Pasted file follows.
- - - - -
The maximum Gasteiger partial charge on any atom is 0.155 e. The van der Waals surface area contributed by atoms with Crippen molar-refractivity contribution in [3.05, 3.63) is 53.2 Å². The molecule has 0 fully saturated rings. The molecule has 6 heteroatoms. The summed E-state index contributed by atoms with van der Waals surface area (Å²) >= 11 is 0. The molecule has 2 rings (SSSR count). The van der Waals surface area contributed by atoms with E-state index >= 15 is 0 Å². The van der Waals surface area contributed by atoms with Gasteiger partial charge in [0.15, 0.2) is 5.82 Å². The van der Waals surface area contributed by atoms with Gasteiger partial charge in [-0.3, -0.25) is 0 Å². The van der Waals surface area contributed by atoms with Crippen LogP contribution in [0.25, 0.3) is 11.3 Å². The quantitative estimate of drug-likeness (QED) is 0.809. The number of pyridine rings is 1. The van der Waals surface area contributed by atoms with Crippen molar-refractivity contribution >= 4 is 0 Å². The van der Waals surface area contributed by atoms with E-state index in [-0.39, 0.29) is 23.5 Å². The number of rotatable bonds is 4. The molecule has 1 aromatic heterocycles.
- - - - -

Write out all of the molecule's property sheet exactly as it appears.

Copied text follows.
The maximum Gasteiger partial charge on any atom is 0.155 e. The van der Waals surface area contributed by atoms with Crippen molar-refractivity contribution in [3.05, 3.63) is 53.2 Å². The molecule has 0 fully saturated rings. The molecule has 6 heteroatoms. The summed E-state index contributed by atoms with van der Waals surface area (Å²) >= 11 is 0. The molecule has 2 rings (SSSR count). The van der Waals surface area contributed by atoms with E-state index >= 15 is 0 Å². The van der Waals surface area contributed by atoms with Gasteiger partial charge in [0.15, 0.2) is 5.82 Å². The van der Waals surface area contributed by atoms with Gasteiger partial charge in [-0.3, -0.25) is 0 Å². The van der Waals surface area contributed by atoms with Crippen LogP contribution in [0.25, 0.3) is 11.3 Å². The quantitative estimate of drug-likeness (QED) is 0.809. The number of pyridine rings is 1. The van der Waals surface area contributed by atoms with Crippen molar-refractivity contribution >= 4 is 0 Å². The van der Waals surface area contributed by atoms with E-state index in [-0.39, 0.29) is 23.5 Å². The number of rotatable bonds is 4. The molecule has 1 aromatic heterocycles.